Veterans Day Special Report: Healing Post Traumatic Stress Disorder and What The VA Is Doing Today

Veterans Day Special Report: Healing Post Traumatic Stress Disorder and What The VA Is Doing Today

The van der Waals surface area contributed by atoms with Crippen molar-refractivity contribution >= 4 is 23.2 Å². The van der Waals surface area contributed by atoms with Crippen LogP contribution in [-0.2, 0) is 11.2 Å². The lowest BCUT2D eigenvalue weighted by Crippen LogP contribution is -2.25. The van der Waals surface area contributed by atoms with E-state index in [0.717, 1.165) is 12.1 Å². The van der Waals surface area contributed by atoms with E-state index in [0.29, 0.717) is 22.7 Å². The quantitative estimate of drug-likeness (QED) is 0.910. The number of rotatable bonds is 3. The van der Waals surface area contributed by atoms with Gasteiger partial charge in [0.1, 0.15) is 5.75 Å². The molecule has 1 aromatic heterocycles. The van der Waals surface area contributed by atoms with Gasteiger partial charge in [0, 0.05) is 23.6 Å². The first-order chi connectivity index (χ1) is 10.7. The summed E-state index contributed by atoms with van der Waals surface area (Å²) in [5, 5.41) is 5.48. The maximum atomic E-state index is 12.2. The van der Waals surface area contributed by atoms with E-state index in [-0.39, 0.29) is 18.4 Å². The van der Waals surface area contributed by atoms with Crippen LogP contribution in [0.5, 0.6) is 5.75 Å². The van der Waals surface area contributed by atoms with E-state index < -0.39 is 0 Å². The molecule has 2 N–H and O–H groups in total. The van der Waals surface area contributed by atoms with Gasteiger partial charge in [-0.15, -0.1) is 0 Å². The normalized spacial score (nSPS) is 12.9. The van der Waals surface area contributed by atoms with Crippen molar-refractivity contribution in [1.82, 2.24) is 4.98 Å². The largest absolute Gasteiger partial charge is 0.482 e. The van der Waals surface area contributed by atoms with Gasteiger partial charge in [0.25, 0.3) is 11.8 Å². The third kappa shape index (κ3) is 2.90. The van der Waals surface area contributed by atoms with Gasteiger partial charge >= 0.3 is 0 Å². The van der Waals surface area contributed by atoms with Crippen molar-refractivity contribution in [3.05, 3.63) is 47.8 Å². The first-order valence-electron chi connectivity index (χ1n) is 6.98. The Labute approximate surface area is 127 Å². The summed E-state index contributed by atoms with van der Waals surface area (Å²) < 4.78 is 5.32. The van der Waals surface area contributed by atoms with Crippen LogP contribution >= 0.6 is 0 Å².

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MSN.com reports: Jobs, Homes, and Health: An Update From the House Committee on Veterans’ Affairs One million new veterans will apply for services provided by the VA (the Department of Veteran Affairs) over the next five years. Congressman Jeff Miller, chairman of the House Committee on Veterans’ Affairs, has been working to improve services and conditions for veterans . Here he gives us his unique perspective on what’s being done and how we can do better. Q: What’s the most pressing issue facing the House Committee on Veterans’ Affairs? A: It’s the job of my committee to help ready the VA for these returning heroes. That includes updating the antiquated disability claims process—900,000 claims are backlogged right now. And also working more closely with the Department of Defense to smooth transitions. But I think our top issue is veterans with post-traumatic stress and traumatic brain injuries. The VA has been behind the curve on these issues. We have to think outside the box when it comes to healthcare related to issues of mental health. Currently, we have a shortage of over 1,500 mental health providers. One solution might be for vets to be referred to the local Tricare provider near their home. The care would still be overseen and paid for by VA. But it would be more timely, compared to the current wait of 50 to 60 days. MORE: Find Veterans Service Organizations Q: On a related note, veteran suicides are up. What do you think is the number one thing the VA can do to help. A: Eighteen serviceman suicides a day is unacceptable by any measure. I will say that if a veteran calls and expresses suicidal tendencies, he or she is seen immediately. Unfortunately, too often the VA simply offers a medical prescription, and doesn’t provide follow-up of any kind. But prescription medicines only mask the symptoms. MORE: Veterans Crisis Line and Mental Health Services These are real injuries. These vets need continuous care with a healthcare provider. The challenge is we’re already operating in a stretched environment. There’s no easy answer, but my committee is committed to exploring new solutions over the coming period. Q: Tell us about the home loan program. A: That’s an extremely popular program. Rates are currently very low, and veterans are able to purchase homes with no down payment. There are also a variety of mortgage refinance options, payment assistance programs, VA-acquired properties for sale, and information portals. We’re doing all we can so vets have a home to return to. Q: Employment is on everyone’s mind, is there a vets employment program that you’re particularly proud of? A: The Hire Heroes Act of 2011 has been a great piece of legislation. The central provision is veteran re-employment training. One hundred thousand veterans can apply for up to a year of free retraining or learn new skills for today’s in-demand jobs via the Montgomery GI Bill. This Act serves unemployed veterans aged 35 to 60, which accounts for fully two-thirds of all unemployed. Overall, I’m proud to say we’re seeing unemployment levels drop for veterans for the first time in a long while, in some instances below the national level. Q: Finally, what would you tell an employer considering whether or not to hire a veteran? A: I hear people say that the skills that service members developed in Iraq or Afghanistan aren’t skills they can use in the U.S. today. I heartily disagree. Hard work, decision-making, and responsibility are things that all employers are looking for! Veterans have these for sure. They can be trained to do almost any job. Specifically, I want to work more with state governors to encourage them to recognize the skills that veterans possess as they return from active duty. For certain jobs, licensing is done at the state or local level. Encouraging state licensing boards to accept the experience that vets gained in the military—say as a combat medic—will go a long way to getting that vet back to work quicker than having to repeat lessons they already learned in the field. MORE: • Find Veterans’ Resources • Contact the House Committee on Veterans’ Affairs
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